This was a strenuous, fun, NOISY day! My first experience with transforming an old pair of jeans into paper.
Now to meet the beater:
It’s a monster machine, very noisy when in operation and apparently worth a small fortune.
Clockwise from left: 1) The prepared beater with water already in the channel. The hanging hose is used for draining when the process is complete. 2) Ensuring the rotating struts are clean, ready to turn and grind the denim to pulp. 3) Once the beater is turned on the denim pieces are slowly added. The handle to the left is wound to increase the water movement pressure and grinding process through the water wheel. As the denim becomes softer and starts breaking down the resistance is increased and the denim disintegrates into smaller fibres.
These photos were taken towards the beginning of the process and on the left you can clearly see the pile of denim squares being slowly pushed around the channel. On the right …. well, what has happened here?
The jeans were given to me washed and rinsed. I then washed them another 4 times with no soap to ensure I would avoid any soap suds. Who would believe how much soap could still be in the fabric? I spent the first beating hour constantly removing as much foam as I could. In addition, colour was coming out of the fibres and I was anxious to avoid accidentally dyeing the floor, the mop or my clothes. I ended up having to wash my sweatshirt part way through as it became spattered with blue dye.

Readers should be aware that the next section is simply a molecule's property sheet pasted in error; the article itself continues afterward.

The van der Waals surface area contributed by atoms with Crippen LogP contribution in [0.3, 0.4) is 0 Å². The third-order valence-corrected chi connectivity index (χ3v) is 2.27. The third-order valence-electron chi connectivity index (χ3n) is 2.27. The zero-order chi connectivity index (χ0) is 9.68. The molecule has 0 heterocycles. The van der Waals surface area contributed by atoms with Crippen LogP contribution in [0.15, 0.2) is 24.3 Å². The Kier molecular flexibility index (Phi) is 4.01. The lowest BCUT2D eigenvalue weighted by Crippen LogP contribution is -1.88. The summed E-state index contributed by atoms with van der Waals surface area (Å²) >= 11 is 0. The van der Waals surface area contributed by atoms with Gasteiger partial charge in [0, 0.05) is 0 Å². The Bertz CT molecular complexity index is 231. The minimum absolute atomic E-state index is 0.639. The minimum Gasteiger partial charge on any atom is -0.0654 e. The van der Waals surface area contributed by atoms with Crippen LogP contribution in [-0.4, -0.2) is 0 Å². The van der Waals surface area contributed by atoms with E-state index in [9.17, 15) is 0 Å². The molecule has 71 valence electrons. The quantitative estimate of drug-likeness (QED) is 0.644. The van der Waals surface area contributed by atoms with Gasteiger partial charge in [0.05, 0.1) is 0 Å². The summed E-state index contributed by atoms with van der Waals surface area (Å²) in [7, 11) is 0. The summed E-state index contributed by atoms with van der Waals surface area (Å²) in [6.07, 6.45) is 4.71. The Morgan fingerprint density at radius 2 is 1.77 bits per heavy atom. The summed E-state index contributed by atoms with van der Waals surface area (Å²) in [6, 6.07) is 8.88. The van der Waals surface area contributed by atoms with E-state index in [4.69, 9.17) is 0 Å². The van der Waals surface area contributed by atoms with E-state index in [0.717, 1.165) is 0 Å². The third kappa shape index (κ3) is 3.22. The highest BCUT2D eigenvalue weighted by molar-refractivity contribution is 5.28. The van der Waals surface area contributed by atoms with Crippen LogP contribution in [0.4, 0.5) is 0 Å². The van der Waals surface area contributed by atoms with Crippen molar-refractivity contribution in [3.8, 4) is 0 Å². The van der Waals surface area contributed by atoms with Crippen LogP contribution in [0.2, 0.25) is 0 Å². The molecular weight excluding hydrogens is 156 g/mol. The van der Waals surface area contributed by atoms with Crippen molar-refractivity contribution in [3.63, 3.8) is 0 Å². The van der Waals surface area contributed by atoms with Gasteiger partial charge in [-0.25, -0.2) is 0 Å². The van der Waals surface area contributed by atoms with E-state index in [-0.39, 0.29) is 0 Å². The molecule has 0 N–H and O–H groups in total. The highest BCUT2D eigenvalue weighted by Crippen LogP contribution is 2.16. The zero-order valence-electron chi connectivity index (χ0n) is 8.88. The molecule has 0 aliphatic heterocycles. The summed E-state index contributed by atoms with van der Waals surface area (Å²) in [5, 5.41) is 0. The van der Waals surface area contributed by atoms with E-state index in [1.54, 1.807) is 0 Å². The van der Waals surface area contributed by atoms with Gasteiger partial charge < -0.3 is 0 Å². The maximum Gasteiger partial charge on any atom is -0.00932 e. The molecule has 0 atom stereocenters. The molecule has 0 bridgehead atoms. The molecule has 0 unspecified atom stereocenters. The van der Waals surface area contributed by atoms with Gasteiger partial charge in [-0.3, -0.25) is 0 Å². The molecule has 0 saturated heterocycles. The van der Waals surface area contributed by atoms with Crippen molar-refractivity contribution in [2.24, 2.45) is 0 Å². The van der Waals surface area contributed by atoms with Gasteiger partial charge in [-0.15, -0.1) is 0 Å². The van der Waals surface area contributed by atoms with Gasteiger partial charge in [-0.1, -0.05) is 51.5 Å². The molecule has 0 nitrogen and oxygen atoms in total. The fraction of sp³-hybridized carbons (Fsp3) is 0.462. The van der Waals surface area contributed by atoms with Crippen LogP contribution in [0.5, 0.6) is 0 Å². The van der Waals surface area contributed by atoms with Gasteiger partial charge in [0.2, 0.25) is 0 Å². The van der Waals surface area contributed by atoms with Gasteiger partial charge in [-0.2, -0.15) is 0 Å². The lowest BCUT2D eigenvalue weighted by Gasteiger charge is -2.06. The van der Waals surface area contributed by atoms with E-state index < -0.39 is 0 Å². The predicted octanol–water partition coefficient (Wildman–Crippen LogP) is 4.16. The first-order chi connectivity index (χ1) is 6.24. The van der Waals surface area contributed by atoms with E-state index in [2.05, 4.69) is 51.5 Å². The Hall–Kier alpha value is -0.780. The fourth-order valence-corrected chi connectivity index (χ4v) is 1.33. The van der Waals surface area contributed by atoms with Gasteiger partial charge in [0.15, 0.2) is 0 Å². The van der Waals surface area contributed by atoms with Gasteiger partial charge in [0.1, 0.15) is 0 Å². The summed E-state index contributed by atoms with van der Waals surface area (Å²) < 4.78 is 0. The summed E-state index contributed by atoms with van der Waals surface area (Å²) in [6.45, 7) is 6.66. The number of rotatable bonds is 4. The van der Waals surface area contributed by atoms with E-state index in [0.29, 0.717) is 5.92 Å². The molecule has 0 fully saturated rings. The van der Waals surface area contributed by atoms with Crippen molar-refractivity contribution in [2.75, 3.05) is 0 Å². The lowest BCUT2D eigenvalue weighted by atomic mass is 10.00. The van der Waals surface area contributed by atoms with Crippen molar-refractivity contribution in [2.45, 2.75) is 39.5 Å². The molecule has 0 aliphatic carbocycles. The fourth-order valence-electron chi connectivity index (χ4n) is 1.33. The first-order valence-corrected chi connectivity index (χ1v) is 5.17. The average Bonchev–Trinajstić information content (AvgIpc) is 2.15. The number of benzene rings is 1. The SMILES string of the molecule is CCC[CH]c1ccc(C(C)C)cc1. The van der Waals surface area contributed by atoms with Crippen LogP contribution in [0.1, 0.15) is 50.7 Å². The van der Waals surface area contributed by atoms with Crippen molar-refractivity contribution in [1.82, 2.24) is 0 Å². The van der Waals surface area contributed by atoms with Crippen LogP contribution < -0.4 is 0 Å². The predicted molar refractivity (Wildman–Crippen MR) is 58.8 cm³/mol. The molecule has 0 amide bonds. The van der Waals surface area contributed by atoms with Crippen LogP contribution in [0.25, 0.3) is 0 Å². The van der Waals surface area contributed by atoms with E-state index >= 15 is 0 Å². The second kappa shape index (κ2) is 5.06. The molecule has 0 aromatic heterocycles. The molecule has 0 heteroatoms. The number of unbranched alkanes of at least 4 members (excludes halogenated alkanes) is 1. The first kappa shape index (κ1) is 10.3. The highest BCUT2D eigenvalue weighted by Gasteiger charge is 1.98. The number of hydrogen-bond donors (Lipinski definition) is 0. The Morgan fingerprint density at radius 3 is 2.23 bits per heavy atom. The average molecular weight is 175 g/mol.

Clockwise from left: 1) Unclogging the wheel when there is a backlog of fibre trying to enter this area. 2) I removed some of the semi-pulped denim to add back at the end. This will add some texture into the finished paper sheets. 3) The fully pulped denim (after 2 1/4 hours) ready to be removed from the beater, drained and stored.
Once removed from the beater into multiple buckets I strained the pulp into one, with a small amount of water. The courser semi-ground fibres were mixed back into this. So I’ve now got a huge container, labelled (heaven help anyone pinching any of it after hours of work) and ready to form into lovely sheets of paper.
I’ll split my pulp into batches, form some paper sheets from this original colour then experiment with adding dyes to create a variety of papers. I hope that by adding yellow I’ll get a decent green, I’d also like to attempt a darker blue. I guess I’ll try some red and see what type of purple comes out but that’s not my preferred colour. The next dilemma will be what colour to use when I print on it in the future.
The next stage will come in a couple of weeks when I get back to the Centre to create my paper.